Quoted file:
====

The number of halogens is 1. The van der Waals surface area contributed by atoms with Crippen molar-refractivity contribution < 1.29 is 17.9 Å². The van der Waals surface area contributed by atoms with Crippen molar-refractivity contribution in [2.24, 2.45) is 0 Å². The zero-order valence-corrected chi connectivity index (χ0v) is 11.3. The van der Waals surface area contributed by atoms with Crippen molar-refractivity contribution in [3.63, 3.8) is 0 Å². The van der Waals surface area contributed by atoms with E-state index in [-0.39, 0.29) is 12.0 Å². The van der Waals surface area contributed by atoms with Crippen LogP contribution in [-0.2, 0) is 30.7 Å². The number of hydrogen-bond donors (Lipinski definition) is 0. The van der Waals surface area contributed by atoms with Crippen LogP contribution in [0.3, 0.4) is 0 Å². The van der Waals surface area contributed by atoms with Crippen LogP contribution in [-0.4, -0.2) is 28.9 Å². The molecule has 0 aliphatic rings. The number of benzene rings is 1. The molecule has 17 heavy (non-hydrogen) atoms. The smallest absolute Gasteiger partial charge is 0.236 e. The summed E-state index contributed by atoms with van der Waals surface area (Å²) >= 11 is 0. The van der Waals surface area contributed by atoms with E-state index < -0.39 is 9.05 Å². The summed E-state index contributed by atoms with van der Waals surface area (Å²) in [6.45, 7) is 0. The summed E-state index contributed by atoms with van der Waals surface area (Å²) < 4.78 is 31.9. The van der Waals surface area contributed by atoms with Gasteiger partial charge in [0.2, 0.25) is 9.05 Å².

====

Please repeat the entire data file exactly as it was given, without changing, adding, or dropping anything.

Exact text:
The number of halogens is 1. The van der Waals surface area contributed by atoms with Crippen molar-refractivity contribution < 1.29 is 17.9 Å². The van der Waals surface area contributed by atoms with Crippen molar-refractivity contribution in [2.24, 2.45) is 0 Å². The zero-order valence-corrected chi connectivity index (χ0v) is 11.3. The van der Waals surface area contributed by atoms with Crippen molar-refractivity contribution in [3.63, 3.8) is 0 Å². The van der Waals surface area contributed by atoms with E-state index in [-0.39, 0.29) is 12.0 Å². The van der Waals surface area contributed by atoms with Crippen LogP contribution in [-0.2, 0) is 30.7 Å². The number of hydrogen-bond donors (Lipinski definition) is 0. The van der Waals surface area contributed by atoms with Crippen LogP contribution in [0.3, 0.4) is 0 Å². The van der Waals surface area contributed by atoms with Crippen LogP contribution in [-0.4, -0.2) is 28.9 Å². The molecule has 0 aliphatic rings. The number of benzene rings is 1. The molecule has 17 heavy (non-hydrogen) atoms. The smallest absolute Gasteiger partial charge is 0.236 e. The summed E-state index contributed by atoms with van der Waals surface area (Å²) >= 11 is 0. The van der Waals surface area contributed by atoms with E-state index < -0.39 is 9.05 Å². The summed E-state index contributed by atoms with van der Waals surface area (Å²) in [6.45, 7) is 0. The summed E-state index contributed by atoms with van der Waals surface area (Å²) < 4.78 is 31.9. The van der Waals surface area contributed by atoms with Gasteiger partial charge in [0.2, 0.25) is 9.05 Å².